Tomodachi Winter 2015


Advanced Waste Disposal Technology Makes Tokyo the Cleanest City

 Look at the photograph of the building at the top of the next page. Can you tell what it is for? This building with a sophisticated modern design is actually a center for waste disposal. It’s the key that helps maintain cleanliness in the Japanese capital, one of the leading cities in the world and also highly regarded for its efforts to preserve the environment.
 There are nineteen waste incineration plants in the central part of Tokyo. For many people, waste incineration plants have a negative image, associated with dirtiness and air pollution. But with the latest technology, waste disposal methods are actually efficient and environmentally friendly.
 Household waste generated by approximately 9 million people (roughly 8,000 tons per day) is put out for disposal, collected within a day, and transported to waste incineration plants. The garbage collection rate is 100 percent. At the plant, the garbage is first mixed with a large crane so that all the different kinds and sizes of items are uniformly distributed for easier burning. Next, the waste is incinerated at extremely high temperatures, over 800°C (1,472°F). This reduces not only the volume to 1/20 of what it was but also the amount of dioxin gases produced by incineration. Multiple provisions are made to prevent gases and harmful substances emitted during incineration, such as sulfur oxide and particulate matter, from being emitted outside the facilities. Chimneys of waste incineration plants emit vapor—not smoke—that does not contain harmful substances. Heat energy produced by the incinerator is used to supply the electricity needs of the entire facility, with any remainder being sold (earning approximately JPY 9.8 billion annually, or USD78.6 million, in income from electricity). High-temperature water is also supplied to neighborhood swimming pools and tropical plant greenhouses.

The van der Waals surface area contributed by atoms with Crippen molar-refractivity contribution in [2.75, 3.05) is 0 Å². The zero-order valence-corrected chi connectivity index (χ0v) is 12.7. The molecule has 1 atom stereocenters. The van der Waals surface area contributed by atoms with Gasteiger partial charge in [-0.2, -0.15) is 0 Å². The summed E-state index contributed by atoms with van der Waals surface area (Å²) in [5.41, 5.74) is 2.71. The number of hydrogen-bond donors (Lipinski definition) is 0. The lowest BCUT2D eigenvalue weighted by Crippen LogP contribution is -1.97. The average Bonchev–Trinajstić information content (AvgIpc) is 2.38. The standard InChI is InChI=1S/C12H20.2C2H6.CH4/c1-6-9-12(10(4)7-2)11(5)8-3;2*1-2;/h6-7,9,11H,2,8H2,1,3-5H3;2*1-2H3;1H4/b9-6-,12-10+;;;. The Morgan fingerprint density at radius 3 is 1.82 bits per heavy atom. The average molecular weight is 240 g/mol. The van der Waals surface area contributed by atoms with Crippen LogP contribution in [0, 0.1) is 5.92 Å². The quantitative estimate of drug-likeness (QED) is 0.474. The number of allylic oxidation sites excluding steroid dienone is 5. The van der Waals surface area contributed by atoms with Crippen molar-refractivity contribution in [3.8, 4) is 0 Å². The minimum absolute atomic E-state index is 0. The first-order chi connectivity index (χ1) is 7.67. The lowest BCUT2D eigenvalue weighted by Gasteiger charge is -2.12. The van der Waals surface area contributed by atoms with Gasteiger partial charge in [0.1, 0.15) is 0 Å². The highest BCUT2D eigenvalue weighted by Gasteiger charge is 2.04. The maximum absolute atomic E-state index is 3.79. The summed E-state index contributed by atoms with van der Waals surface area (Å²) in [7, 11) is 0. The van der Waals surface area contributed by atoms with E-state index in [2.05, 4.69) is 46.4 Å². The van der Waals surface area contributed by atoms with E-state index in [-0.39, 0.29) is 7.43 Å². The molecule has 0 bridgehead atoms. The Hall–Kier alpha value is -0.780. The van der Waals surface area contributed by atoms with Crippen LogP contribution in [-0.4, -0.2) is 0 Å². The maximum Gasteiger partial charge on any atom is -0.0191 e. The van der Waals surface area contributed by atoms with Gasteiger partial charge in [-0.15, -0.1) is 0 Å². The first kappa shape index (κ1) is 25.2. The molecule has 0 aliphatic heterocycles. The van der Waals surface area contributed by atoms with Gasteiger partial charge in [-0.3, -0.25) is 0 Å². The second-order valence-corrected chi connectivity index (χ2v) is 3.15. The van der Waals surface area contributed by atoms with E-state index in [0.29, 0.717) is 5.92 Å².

Compared to 1989, the peak year for solid waste generation, the total amount generated now is 40 percent less and continuing to decrease, despite the population growth. Welcoming residents to tour the waste incineration plants and active consultation with the community and ward residents, raises awareness of the 3Rs “Reduce, Reuse, and Recycle” and environmental issues. As many as 70,000 elementary and junior high school students take such tours each year, as part of a particular emphasis on connecting with children, who will take on the burdens of the next generation.
 Every year an increasing number of visitors from overseas come to study the waste incineration plants and the technology that enables their stable operation in the midst of a big city. Experts are also sent overseas. Examples of their efforts include providing comprehensive training for Malaysia, consulting on waste incineration plants design and teaching Malaysian government employees about building consensus with residents. In addition, they have also begun residents’ exchanges to raise environmental awareness.
 Cities around the world are dealing with serious waste problems due to increasing population and changing lifestyles. The city of Tokyo hopes to contribute to solving their problems using its efficient and environmentally friendly waste disposal system.

Waste incineration plants in Tokyo have modern designs, like this one in Minato City.

Elementary school students on a tour of the facilities. Early education raises environmental awareness.

In November 2014, thirteen visitors from Malaysia toured the Recycling Center as part of the Partnership Program on Waste Management in Tokyo and Malaysia, organized by the Japan International Cooperation Agency. In 2015, Japanese residents will visit Malaysia in turn to continue the project .